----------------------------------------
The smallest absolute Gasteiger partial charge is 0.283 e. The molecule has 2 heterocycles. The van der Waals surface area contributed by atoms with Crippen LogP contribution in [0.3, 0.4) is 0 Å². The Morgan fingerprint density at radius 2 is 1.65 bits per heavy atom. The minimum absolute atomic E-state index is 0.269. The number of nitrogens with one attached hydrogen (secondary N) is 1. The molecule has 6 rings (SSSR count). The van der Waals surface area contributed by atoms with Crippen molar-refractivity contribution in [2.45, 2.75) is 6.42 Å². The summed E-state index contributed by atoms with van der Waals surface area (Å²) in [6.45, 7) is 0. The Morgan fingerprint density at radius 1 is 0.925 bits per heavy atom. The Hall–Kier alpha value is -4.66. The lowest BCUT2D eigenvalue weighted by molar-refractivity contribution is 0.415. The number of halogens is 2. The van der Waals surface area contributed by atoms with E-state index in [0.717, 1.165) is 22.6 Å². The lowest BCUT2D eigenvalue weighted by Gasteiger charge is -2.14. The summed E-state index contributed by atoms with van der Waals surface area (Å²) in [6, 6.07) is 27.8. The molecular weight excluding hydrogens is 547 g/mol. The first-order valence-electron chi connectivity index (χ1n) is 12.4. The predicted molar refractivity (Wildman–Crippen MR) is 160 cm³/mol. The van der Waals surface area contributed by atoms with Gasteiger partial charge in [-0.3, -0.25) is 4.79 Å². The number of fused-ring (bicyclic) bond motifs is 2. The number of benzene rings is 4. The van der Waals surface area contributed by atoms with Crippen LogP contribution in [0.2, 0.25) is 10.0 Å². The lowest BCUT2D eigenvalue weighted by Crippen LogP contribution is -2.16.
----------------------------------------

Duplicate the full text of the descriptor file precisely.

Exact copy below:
The smallest absolute Gasteiger partial charge is 0.283 e. The molecule has 2 heterocycles. The van der Waals surface area contributed by atoms with Crippen LogP contribution in [0.3, 0.4) is 0 Å². The Morgan fingerprint density at radius 2 is 1.65 bits per heavy atom. The minimum absolute atomic E-state index is 0.269. The number of nitrogens with one attached hydrogen (secondary N) is 1. The molecule has 6 rings (SSSR count). The van der Waals surface area contributed by atoms with Crippen molar-refractivity contribution in [2.45, 2.75) is 6.42 Å². The summed E-state index contributed by atoms with van der Waals surface area (Å²) in [6.45, 7) is 0. The Morgan fingerprint density at radius 1 is 0.925 bits per heavy atom. The Hall–Kier alpha value is -4.66. The lowest BCUT2D eigenvalue weighted by molar-refractivity contribution is 0.415. The number of halogens is 2. The van der Waals surface area contributed by atoms with E-state index in [0.717, 1.165) is 22.6 Å². The lowest BCUT2D eigenvalue weighted by Gasteiger charge is -2.14. The summed E-state index contributed by atoms with van der Waals surface area (Å²) in [6, 6.07) is 27.8. The molecular weight excluding hydrogens is 547 g/mol. The first-order valence-electron chi connectivity index (χ1n) is 12.4. The predicted molar refractivity (Wildman–Crippen MR) is 160 cm³/mol. The van der Waals surface area contributed by atoms with Gasteiger partial charge in [-0.3, -0.25) is 4.79 Å². The number of fused-ring (bicyclic) bond motifs is 2. The number of benzene rings is 4. The van der Waals surface area contributed by atoms with Crippen LogP contribution in [0.2, 0.25) is 10.0 Å². The lowest BCUT2D eigenvalue weighted by Crippen LogP contribution is -2.16.